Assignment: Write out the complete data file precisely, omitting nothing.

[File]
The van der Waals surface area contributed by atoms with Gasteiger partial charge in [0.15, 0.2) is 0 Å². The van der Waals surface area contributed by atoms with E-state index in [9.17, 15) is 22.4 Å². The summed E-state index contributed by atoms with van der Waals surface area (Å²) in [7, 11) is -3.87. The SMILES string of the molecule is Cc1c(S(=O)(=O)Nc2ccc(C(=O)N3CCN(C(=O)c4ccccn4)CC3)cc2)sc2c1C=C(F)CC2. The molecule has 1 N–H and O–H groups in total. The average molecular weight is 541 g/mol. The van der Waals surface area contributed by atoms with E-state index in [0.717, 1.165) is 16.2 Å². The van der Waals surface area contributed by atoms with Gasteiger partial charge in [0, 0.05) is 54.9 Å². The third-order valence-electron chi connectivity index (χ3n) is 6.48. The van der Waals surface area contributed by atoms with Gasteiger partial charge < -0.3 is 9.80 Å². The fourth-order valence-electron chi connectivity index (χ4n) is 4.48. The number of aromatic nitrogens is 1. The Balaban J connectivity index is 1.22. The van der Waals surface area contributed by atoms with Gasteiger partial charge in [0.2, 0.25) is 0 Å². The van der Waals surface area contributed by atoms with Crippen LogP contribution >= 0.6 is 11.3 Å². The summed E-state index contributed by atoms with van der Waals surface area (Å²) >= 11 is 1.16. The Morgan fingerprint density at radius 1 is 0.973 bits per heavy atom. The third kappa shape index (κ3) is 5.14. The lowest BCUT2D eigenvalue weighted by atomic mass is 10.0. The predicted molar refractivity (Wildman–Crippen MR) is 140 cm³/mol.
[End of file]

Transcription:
The van der Waals surface area contributed by atoms with Gasteiger partial charge in [0.15, 0.2) is 0 Å². The van der Waals surface area contributed by atoms with E-state index in [9.17, 15) is 22.4 Å². The summed E-state index contributed by atoms with van der Waals surface area (Å²) in [7, 11) is -3.87. The SMILES string of the molecule is Cc1c(S(=O)(=O)Nc2ccc(C(=O)N3CCN(C(=O)c4ccccn4)CC3)cc2)sc2c1C=C(F)CC2. The molecule has 1 N–H and O–H groups in total. The average molecular weight is 541 g/mol. The van der Waals surface area contributed by atoms with E-state index in [0.717, 1.165) is 16.2 Å². The van der Waals surface area contributed by atoms with Gasteiger partial charge in [0, 0.05) is 54.9 Å². The third-order valence-electron chi connectivity index (χ3n) is 6.48. The van der Waals surface area contributed by atoms with Gasteiger partial charge < -0.3 is 9.80 Å². The fourth-order valence-electron chi connectivity index (χ4n) is 4.48. The number of aromatic nitrogens is 1. The Balaban J connectivity index is 1.22. The van der Waals surface area contributed by atoms with Gasteiger partial charge in [0.2, 0.25) is 0 Å². The van der Waals surface area contributed by atoms with Crippen LogP contribution >= 0.6 is 11.3 Å². The summed E-state index contributed by atoms with van der Waals surface area (Å²) >= 11 is 1.16. The Morgan fingerprint density at radius 1 is 0.973 bits per heavy atom. The third kappa shape index (κ3) is 5.14. The lowest BCUT2D eigenvalue weighted by atomic mass is 10.0. The predicted molar refractivity (Wildman–Crippen MR) is 140 cm³/mol.